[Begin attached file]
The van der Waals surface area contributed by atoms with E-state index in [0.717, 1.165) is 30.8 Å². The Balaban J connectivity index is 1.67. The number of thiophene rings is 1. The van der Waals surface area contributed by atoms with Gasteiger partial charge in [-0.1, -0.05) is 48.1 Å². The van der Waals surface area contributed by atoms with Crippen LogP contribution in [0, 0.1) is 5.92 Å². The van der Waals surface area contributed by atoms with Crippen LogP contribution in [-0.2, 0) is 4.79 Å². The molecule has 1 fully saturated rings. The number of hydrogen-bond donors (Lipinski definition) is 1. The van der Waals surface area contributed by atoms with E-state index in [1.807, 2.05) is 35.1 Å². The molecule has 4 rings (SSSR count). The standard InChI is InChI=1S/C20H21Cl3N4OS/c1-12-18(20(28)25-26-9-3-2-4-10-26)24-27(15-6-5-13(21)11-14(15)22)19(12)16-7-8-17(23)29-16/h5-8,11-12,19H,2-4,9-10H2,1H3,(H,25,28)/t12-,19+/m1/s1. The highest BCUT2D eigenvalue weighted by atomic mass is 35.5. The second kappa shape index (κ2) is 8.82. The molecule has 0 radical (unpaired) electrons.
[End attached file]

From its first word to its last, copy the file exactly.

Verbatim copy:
The van der Waals surface area contributed by atoms with E-state index in [0.717, 1.165) is 30.8 Å². The Balaban J connectivity index is 1.67. The number of thiophene rings is 1. The van der Waals surface area contributed by atoms with Gasteiger partial charge in [-0.1, -0.05) is 48.1 Å². The van der Waals surface area contributed by atoms with Crippen LogP contribution in [0, 0.1) is 5.92 Å². The van der Waals surface area contributed by atoms with Crippen LogP contribution in [-0.2, 0) is 4.79 Å². The molecule has 1 fully saturated rings. The number of hydrogen-bond donors (Lipinski definition) is 1. The van der Waals surface area contributed by atoms with E-state index in [1.807, 2.05) is 35.1 Å². The molecule has 4 rings (SSSR count). The standard InChI is InChI=1S/C20H21Cl3N4OS/c1-12-18(20(28)25-26-9-3-2-4-10-26)24-27(15-6-5-13(21)11-14(15)22)19(12)16-7-8-17(23)29-16/h5-8,11-12,19H,2-4,9-10H2,1H3,(H,25,28)/t12-,19+/m1/s1. The highest BCUT2D eigenvalue weighted by atomic mass is 35.5. The second kappa shape index (κ2) is 8.82. The molecule has 0 radical (unpaired) electrons.